Gender equality is a fundamental human right. It assumes that all men and women have equal opportunities, contribute equally to cultural, political, economic and social progress, and enjoy all of the benefits of a single community in one society.
However, even though we live in the 21st century, gender inequality exists in all societies today and remains rooted in social structures and traditional divisions of labour. Its importance and value are inextricably linked to economic progress, social cohesion and democratic advancement.
The EU Gender Equality Strategy outlines actions that will bring Europe significantly closer to gender equality by 2025, with the main goal of ensuring that women and men have equal opportunities to thrive and are free to pursue their chosen life paths. As candidates or potential candidate countries for EU membership, Western Balkan countries are working to adopt and harmonise laws with European strategies and establish necessary gender equality mechanisms, but the status of gender equality policy implementation remains a challenge.
Global analyses and reports on the status of women confirm the presence of systemic gender inequality in Western Balkan countries. Women are implicitly held responsible for the task of caring for others, have a more difficult time finding paid employment and education, are less involved in decision-making and have less economic power. All of this contributes to the fact that, despite assertions to the contrary, women continue to face social disadvantages.
„One of the primary causes of inequity in the labour market is traditional gender prejudice and stereotypes.“
Women’s labour force participation remains low and various causes have been identified, including prejudice and stereotypes about gender roles in society, workplace discrimination, education, gender-blind economic policies and difficulties in balancing private and professional life.
One of the primary causes of inequity in the labour market is traditional gender prejudice and stereotypes that perpetuate the belief that men and women should play different roles in society. Such assumptions limit individual choice, resulting in untapped potential and talent, skill gaps and lower pay for jobs perceived to be ‘women’s work’. Women are discouraged from entering the labour force due to prevalent social and cultural beliefs. Stereotypes influence what women do and how they are treated, which affects the subjects they choose in school, limiting their future job and career options on top of contributing to stereotyped views in the home. Both continuous formal and informal education may result in a positive shift in the prevailing narrative.
Discrimination is prevalent in the labour market and a major cause of women’s unequal social status. It is found in the job search, workplace, earnings and, most commonly, pregnancy and maternity policies. Although workplace discrimination exists in the most developed countries, it is more pervasive and damaging in patriarchal societies such as those found in the Western Balkans. Improving employment protection systems and preventing the discrimination of women is a necessary condition for guaranteed right to equality. Thus, continuous monitoring and harmonisation of the legal framework with international standards are required.
The ability of education to meet its development goals is severely hampered by patriarchal divisions of responsibilities and interests. The disparity shapes women’s future opportunities. Imposed labels limit women’s educational options by designating specific areas of the labour market as suitable or unsuitable for women, discouraging them from pursuing education and employment in a broader range of sectors and opportunities. Gender segregation in education is manifested by a higher concentration of girls in areas of care, health and education. Educational choices are at the heart of later labour market inequity, and more emphasis should be placed on improving the quality of education at all levels, reforming curricula, providing more extra-curricular activities that address gender issues and so forth.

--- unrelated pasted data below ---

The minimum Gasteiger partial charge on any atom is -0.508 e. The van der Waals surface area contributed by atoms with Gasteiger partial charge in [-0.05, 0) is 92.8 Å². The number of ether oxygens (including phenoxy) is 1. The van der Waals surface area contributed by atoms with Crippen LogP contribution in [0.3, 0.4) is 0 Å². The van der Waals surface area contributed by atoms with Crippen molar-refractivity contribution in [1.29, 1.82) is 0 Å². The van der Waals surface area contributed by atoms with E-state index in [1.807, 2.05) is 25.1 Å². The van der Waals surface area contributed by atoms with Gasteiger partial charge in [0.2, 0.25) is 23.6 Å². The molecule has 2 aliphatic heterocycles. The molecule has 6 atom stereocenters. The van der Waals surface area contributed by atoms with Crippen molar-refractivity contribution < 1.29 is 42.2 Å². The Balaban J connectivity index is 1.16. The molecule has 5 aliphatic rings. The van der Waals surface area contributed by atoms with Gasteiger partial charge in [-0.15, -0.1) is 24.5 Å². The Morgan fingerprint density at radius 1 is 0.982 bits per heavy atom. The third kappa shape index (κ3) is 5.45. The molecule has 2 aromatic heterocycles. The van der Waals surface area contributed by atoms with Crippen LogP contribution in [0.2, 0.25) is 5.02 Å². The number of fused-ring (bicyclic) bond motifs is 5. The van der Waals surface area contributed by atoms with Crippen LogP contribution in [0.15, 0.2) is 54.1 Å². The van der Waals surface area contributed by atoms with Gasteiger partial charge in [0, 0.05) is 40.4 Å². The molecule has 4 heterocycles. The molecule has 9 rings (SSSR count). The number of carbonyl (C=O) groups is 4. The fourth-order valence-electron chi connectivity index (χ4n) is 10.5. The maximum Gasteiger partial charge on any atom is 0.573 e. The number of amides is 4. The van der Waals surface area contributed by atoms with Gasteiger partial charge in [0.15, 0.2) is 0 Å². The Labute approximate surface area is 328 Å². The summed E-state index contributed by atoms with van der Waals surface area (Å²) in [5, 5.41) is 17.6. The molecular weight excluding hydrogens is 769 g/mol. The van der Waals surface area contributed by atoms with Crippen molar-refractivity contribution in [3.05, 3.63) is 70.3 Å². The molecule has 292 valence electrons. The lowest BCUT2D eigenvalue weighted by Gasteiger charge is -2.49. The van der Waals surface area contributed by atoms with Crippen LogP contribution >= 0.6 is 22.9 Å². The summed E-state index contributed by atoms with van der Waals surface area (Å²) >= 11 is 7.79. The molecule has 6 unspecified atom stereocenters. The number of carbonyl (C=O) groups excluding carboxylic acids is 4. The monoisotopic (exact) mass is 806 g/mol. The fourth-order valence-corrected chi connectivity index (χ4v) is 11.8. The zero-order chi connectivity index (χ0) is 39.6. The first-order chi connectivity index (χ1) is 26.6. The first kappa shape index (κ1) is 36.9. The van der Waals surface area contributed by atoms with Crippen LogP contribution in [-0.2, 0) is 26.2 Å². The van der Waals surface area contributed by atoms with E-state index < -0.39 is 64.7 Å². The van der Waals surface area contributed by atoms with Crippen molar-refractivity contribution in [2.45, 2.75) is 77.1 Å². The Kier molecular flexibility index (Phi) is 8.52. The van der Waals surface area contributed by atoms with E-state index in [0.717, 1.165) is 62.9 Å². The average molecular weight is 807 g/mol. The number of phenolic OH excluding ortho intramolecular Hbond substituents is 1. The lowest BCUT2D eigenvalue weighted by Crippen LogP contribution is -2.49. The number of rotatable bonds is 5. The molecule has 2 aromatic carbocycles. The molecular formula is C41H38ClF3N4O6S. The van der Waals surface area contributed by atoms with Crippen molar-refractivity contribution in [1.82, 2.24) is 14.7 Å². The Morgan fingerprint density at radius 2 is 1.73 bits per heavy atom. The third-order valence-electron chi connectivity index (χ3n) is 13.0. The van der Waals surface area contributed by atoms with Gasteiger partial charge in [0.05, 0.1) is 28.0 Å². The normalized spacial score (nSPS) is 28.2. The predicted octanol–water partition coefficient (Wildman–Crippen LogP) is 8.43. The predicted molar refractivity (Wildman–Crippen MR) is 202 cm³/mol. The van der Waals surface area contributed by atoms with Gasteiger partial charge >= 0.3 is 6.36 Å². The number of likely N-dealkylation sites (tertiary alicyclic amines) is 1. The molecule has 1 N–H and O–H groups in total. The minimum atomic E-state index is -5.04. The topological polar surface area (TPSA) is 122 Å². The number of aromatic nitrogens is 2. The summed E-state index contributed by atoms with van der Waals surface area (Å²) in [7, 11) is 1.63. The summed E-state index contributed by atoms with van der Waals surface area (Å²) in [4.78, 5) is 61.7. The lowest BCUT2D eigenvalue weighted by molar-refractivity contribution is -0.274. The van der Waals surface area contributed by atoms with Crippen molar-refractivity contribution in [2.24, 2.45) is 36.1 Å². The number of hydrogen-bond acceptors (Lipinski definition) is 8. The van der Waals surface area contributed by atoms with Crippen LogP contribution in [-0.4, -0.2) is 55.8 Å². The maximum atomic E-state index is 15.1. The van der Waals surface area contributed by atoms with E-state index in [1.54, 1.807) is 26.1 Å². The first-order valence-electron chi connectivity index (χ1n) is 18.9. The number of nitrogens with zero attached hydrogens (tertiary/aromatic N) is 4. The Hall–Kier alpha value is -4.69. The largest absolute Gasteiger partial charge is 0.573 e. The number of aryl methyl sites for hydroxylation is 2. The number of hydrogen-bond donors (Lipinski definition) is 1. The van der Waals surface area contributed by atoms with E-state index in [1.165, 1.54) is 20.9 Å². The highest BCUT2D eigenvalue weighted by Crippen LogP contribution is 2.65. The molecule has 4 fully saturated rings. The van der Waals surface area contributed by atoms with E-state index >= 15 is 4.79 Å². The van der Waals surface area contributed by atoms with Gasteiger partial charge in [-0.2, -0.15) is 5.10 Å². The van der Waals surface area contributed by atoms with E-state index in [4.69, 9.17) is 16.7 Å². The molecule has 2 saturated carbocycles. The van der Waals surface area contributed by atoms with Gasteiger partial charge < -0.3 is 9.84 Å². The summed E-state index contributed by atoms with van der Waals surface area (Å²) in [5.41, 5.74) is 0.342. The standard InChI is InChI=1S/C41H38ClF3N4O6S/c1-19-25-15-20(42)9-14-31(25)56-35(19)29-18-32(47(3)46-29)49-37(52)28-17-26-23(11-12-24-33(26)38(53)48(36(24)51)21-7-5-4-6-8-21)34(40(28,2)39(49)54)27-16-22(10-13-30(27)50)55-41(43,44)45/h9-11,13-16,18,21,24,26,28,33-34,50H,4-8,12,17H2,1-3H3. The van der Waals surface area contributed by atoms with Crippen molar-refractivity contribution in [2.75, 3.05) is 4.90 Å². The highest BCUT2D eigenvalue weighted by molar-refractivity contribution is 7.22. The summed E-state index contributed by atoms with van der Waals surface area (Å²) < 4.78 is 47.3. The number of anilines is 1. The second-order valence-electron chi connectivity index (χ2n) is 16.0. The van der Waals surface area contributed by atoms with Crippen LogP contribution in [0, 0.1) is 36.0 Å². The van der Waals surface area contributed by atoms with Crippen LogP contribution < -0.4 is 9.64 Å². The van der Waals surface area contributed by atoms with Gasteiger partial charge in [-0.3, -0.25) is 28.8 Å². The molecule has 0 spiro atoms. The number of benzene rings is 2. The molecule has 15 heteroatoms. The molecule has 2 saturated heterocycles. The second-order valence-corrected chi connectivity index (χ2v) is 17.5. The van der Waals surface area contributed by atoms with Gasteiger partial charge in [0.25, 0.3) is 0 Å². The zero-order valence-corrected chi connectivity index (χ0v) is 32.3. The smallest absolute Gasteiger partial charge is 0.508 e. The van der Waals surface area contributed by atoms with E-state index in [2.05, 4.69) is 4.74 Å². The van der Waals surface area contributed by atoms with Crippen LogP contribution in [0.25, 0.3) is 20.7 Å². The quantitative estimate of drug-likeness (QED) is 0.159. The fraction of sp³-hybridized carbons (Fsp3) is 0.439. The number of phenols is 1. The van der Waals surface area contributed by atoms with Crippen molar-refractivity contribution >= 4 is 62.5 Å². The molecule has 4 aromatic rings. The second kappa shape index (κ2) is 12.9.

„Imbalance between private and professional life contributes to high levels of female labour force inactivity“
Specific gender components are not recognised or mentioned in most programmes aimed at improving employability, nor is the gender gap between young women and young men in the labour market recognised. This is mostly because gender-based statistics and data are not available. Gender-blind economic and employment policies routinely perpetuate the gender divide by benefiting men more than women, particularly when it comes to access to economic opportunities, incentives and stimuli, as well as policies that promote job creation and economic growth. Incorporating a gender perspective into employment policies is key to addressing the underlying causes of labour market inequalities.
Imbalance between private and professional life contributes to high levels of female labour force inactivity, as well as an impediment to career advancement. Most inactive women stopped working or never looked for work because they wanted to start a family. A lack of childcare facilities, as well as the requirement to perform household chores, are both impediments to professional development and advancement.
Economic thinking prevails, frequently failing to recognise the economic value of unpaid work and care for others, resulting in male-dominated macroeconomic policies that harm women and exacerbate structural inequalities. To create a push factor for women to join the labour force, comprehensive programmes and support measures for women’s employment, as well as continuous empowerment of women, are required. It is time to take concrete steps to address the root causes of women’s unemployment and move towards policies that empower women from all walks of life and ensure that their potential is not lost.